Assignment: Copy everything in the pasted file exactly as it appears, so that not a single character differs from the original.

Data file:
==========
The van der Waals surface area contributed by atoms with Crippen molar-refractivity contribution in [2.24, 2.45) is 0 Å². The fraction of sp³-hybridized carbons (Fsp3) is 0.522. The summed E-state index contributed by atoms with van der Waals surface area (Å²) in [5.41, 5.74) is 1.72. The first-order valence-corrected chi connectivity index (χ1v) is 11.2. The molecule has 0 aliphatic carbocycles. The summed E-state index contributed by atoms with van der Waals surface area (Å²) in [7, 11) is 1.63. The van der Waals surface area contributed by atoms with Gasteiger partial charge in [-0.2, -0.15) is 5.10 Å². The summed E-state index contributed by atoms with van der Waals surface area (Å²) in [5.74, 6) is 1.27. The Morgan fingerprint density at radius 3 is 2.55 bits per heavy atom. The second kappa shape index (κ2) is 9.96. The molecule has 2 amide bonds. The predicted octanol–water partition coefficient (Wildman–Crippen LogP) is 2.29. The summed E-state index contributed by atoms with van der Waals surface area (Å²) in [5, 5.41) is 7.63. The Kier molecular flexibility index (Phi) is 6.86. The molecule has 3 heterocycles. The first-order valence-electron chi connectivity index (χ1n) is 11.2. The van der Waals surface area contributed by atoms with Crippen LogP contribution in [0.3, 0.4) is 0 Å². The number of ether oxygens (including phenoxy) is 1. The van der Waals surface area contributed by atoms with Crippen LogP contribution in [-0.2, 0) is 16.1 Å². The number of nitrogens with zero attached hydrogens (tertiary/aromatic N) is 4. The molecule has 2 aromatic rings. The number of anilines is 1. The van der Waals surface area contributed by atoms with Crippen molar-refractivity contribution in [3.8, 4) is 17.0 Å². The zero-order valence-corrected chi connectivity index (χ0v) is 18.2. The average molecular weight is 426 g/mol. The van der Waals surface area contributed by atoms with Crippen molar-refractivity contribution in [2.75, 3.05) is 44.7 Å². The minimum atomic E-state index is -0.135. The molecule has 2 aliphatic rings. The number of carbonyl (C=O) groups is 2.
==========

The van der Waals surface area contributed by atoms with Crippen molar-refractivity contribution in [2.24, 2.45) is 0 Å². The fraction of sp³-hybridized carbons (Fsp3) is 0.522. The summed E-state index contributed by atoms with van der Waals surface area (Å²) in [5.41, 5.74) is 1.72. The first-order valence-corrected chi connectivity index (χ1v) is 11.2. The molecule has 0 aliphatic carbocycles. The summed E-state index contributed by atoms with van der Waals surface area (Å²) in [7, 11) is 1.63. The van der Waals surface area contributed by atoms with Gasteiger partial charge in [-0.2, -0.15) is 5.10 Å². The summed E-state index contributed by atoms with van der Waals surface area (Å²) in [5.74, 6) is 1.27. The Morgan fingerprint density at radius 3 is 2.55 bits per heavy atom. The second kappa shape index (κ2) is 9.96. The molecule has 2 amide bonds. The predicted octanol–water partition coefficient (Wildman–Crippen LogP) is 2.29. The summed E-state index contributed by atoms with van der Waals surface area (Å²) in [5, 5.41) is 7.63. The Kier molecular flexibility index (Phi) is 6.86. The molecule has 3 heterocycles. The first-order valence-electron chi connectivity index (χ1n) is 11.2. The van der Waals surface area contributed by atoms with Crippen LogP contribution in [0.3, 0.4) is 0 Å². The number of ether oxygens (including phenoxy) is 1. The van der Waals surface area contributed by atoms with Crippen LogP contribution in [-0.2, 0) is 16.1 Å². The number of nitrogens with zero attached hydrogens (tertiary/aromatic N) is 4. The molecule has 2 aromatic rings. The number of anilines is 1. The van der Waals surface area contributed by atoms with Crippen molar-refractivity contribution in [3.8, 4) is 17.0 Å². The zero-order valence-corrected chi connectivity index (χ0v) is 18.2. The average molecular weight is 426 g/mol. The van der Waals surface area contributed by atoms with Crippen molar-refractivity contribution in [2.75, 3.05) is 44.7 Å². The minimum atomic E-state index is -0.135. The molecule has 2 aliphatic rings. The number of carbonyl (C=O) groups is 2.